Garsington Opera may be down, but they’re not out, as their streaming service Garsington Opera At Home gears up
Garsington Opera brings two of its greatest hits to your home – and launches Music for the Eyes, a weekly documentary exploring productions from a different perspective.
Ach lieber Mai, wie gerne einmal spazieren geh’n… Mozart’s ‘Sehnsucht nach dem Frühling’ expresses the desire to be outdoors again after the dullness of winter, and when May rolls around the longing of opera lovers turns to places such as Garsington. We anticipate with great pleasure the glorious grounds of the estate, the exquisite opera house and most of all the wonderful performances given in the unique glass-sided auditorium. Sadly, those joys will have to wait until the 2021 season as the present one has had to be cancelled, but Garsington have come up with a little consolation offering which should help to ease the pain.
Two of the best loved of their recent productions are the 2019 Bartered Bride and the 2017 revival of John Cox’ production of Le nozze di Figaro. Garsington are streaming both of these now. They may be enjoyed free and they suggest, perhaps with a picnic! Not sure if our decking and rose arbour are adequate stand-ins for the Getty estate’s blue and white garden and cricket ground, but we’ll give it a go.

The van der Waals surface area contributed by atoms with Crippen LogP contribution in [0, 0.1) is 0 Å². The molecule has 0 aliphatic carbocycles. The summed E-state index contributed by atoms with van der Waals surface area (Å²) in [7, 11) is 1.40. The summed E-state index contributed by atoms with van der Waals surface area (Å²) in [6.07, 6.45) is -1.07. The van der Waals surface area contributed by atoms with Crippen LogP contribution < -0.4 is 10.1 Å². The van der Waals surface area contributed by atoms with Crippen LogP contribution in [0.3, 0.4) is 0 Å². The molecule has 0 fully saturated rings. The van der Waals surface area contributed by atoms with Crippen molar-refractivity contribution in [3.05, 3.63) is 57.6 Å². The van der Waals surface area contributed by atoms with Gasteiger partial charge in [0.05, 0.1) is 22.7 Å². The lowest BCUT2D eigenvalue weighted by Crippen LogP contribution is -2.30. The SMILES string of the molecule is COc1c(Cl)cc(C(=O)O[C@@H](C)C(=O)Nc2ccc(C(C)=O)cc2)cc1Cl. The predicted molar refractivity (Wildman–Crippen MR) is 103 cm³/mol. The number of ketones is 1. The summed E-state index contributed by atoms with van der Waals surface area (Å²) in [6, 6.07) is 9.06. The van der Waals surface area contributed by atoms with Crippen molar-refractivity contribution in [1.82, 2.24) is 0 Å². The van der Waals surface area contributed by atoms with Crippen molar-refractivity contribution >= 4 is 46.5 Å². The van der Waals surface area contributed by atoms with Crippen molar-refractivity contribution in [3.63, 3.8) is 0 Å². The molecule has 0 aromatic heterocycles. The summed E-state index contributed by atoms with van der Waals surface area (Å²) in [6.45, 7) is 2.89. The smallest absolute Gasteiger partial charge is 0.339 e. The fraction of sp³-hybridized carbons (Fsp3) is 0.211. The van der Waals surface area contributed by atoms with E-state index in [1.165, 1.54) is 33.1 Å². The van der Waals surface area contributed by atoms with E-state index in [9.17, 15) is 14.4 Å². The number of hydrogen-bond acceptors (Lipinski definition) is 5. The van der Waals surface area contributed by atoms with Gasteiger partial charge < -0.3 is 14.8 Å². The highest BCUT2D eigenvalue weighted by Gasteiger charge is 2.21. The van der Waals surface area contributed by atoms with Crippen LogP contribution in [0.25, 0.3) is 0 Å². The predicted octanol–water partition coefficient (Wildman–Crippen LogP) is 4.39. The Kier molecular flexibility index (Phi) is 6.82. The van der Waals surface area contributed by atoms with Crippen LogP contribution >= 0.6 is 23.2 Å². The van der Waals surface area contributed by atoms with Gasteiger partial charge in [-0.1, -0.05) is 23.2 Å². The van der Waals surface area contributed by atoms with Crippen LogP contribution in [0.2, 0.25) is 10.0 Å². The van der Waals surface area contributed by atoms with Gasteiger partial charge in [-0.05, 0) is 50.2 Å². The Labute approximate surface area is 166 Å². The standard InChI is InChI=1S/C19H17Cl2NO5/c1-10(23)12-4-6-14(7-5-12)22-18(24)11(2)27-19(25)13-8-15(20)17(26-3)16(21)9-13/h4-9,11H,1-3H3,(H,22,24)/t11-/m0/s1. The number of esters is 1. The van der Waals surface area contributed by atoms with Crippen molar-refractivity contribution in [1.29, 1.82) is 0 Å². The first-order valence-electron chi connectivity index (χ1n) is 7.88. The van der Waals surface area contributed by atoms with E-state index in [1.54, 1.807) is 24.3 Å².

In addition to these screenings, there will be a new online venture called Music for the Eyes, featuring music from Garsington and images from the National Gallery in London. Johnny Langridge, the house’s Director of Communications and Imogen Tedbury from the National Gallery, will take an operatic theme and examine it in the context of literature and the visual arts, exploring unexpected and playful connections between them. The panel of experts discussing this will be augmented by artists involved with the productions and other experts in their fields. The first episode, on May 6th, will be centred around Le nozze di Figaro and will feature the director John Cox and conductor Douglas Boyd, as well as Caroline McCaffreyHowarth from the Victoria and Albert Museum. Langridge hopes that by looking at opera and art side by side, “…we can discover unexpected points of connection that can bring solace through reflection in our current situation.” Let’s hope Garsington audiences will indeed find some solace on Wednesday evenings.
All of the above and more can be found at: Garsington Opera at Home